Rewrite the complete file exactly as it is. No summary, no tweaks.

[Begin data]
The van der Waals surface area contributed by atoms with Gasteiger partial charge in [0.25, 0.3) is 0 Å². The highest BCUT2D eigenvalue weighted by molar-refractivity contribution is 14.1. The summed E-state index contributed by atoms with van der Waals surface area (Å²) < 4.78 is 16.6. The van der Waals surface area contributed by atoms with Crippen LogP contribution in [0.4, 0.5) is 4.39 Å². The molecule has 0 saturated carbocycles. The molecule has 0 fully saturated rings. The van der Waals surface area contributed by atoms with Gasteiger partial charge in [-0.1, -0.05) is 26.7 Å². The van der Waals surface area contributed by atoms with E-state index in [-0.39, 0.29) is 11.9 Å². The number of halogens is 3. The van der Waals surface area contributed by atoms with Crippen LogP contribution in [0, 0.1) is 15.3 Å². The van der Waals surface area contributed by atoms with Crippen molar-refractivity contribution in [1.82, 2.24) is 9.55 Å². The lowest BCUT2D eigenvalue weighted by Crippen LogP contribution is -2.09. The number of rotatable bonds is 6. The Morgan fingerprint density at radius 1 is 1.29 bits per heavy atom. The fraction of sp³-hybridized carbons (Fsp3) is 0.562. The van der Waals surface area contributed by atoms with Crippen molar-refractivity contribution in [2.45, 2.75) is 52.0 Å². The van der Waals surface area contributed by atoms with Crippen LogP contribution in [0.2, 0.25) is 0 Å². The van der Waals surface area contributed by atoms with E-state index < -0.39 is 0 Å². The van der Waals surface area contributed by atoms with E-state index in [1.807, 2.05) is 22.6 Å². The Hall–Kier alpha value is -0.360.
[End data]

The van der Waals surface area contributed by atoms with Gasteiger partial charge in [0.25, 0.3) is 0 Å². The highest BCUT2D eigenvalue weighted by molar-refractivity contribution is 14.1. The summed E-state index contributed by atoms with van der Waals surface area (Å²) < 4.78 is 16.6. The van der Waals surface area contributed by atoms with Crippen LogP contribution in [0.4, 0.5) is 4.39 Å². The molecule has 0 saturated carbocycles. The molecule has 0 fully saturated rings. The van der Waals surface area contributed by atoms with Gasteiger partial charge in [-0.1, -0.05) is 26.7 Å². The van der Waals surface area contributed by atoms with E-state index in [-0.39, 0.29) is 11.9 Å². The number of halogens is 3. The van der Waals surface area contributed by atoms with Crippen LogP contribution in [0, 0.1) is 15.3 Å². The van der Waals surface area contributed by atoms with Crippen molar-refractivity contribution in [1.82, 2.24) is 9.55 Å². The lowest BCUT2D eigenvalue weighted by Crippen LogP contribution is -2.09. The number of rotatable bonds is 6. The Morgan fingerprint density at radius 1 is 1.29 bits per heavy atom. The fraction of sp³-hybridized carbons (Fsp3) is 0.562. The van der Waals surface area contributed by atoms with Crippen molar-refractivity contribution in [2.45, 2.75) is 52.0 Å². The van der Waals surface area contributed by atoms with Crippen LogP contribution in [0.2, 0.25) is 0 Å². The van der Waals surface area contributed by atoms with E-state index < -0.39 is 0 Å². The van der Waals surface area contributed by atoms with E-state index in [1.807, 2.05) is 22.6 Å². The Hall–Kier alpha value is -0.360.